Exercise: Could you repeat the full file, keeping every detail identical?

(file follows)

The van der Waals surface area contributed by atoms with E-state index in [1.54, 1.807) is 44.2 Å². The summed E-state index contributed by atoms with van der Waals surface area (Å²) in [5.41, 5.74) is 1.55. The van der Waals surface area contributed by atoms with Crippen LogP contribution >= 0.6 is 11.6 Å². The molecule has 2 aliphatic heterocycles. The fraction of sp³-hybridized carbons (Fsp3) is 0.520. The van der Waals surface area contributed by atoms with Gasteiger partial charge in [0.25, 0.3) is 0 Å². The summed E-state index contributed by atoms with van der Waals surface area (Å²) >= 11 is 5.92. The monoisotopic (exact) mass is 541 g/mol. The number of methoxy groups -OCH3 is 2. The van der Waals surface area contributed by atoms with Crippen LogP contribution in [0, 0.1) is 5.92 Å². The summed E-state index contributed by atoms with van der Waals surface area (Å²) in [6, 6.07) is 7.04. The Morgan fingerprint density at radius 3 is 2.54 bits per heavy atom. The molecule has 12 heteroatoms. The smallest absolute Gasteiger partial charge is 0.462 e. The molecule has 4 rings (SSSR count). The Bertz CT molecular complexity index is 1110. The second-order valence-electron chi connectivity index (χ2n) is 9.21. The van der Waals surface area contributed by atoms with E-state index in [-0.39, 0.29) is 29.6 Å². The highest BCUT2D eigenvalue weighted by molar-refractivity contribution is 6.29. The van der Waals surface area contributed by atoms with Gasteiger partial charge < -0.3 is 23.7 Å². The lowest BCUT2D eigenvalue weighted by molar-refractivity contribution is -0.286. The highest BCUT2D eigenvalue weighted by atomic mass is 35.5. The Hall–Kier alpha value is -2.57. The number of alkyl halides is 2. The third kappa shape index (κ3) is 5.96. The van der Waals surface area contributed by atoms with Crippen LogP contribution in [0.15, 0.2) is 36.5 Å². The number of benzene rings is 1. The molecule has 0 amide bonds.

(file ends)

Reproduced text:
The van der Waals surface area contributed by atoms with E-state index in [1.54, 1.807) is 44.2 Å². The summed E-state index contributed by atoms with van der Waals surface area (Å²) in [5.41, 5.74) is 1.55. The van der Waals surface area contributed by atoms with Crippen LogP contribution >= 0.6 is 11.6 Å². The molecule has 2 aliphatic heterocycles. The fraction of sp³-hybridized carbons (Fsp3) is 0.520. The van der Waals surface area contributed by atoms with Gasteiger partial charge in [0.25, 0.3) is 0 Å². The summed E-state index contributed by atoms with van der Waals surface area (Å²) >= 11 is 5.92. The monoisotopic (exact) mass is 541 g/mol. The number of methoxy groups -OCH3 is 2. The van der Waals surface area contributed by atoms with Crippen LogP contribution in [0, 0.1) is 5.92 Å². The summed E-state index contributed by atoms with van der Waals surface area (Å²) in [6, 6.07) is 7.04. The Morgan fingerprint density at radius 3 is 2.54 bits per heavy atom. The molecule has 12 heteroatoms. The smallest absolute Gasteiger partial charge is 0.462 e. The molecule has 4 rings (SSSR count). The Bertz CT molecular complexity index is 1110. The second-order valence-electron chi connectivity index (χ2n) is 9.21. The van der Waals surface area contributed by atoms with E-state index in [-0.39, 0.29) is 29.6 Å². The highest BCUT2D eigenvalue weighted by molar-refractivity contribution is 6.29. The van der Waals surface area contributed by atoms with Gasteiger partial charge < -0.3 is 23.7 Å². The lowest BCUT2D eigenvalue weighted by molar-refractivity contribution is -0.286. The highest BCUT2D eigenvalue weighted by atomic mass is 35.5. The Hall–Kier alpha value is -2.57. The number of alkyl halides is 2. The third kappa shape index (κ3) is 5.96. The van der Waals surface area contributed by atoms with Crippen LogP contribution in [0.15, 0.2) is 36.5 Å². The number of benzene rings is 1. The molecule has 0 amide bonds.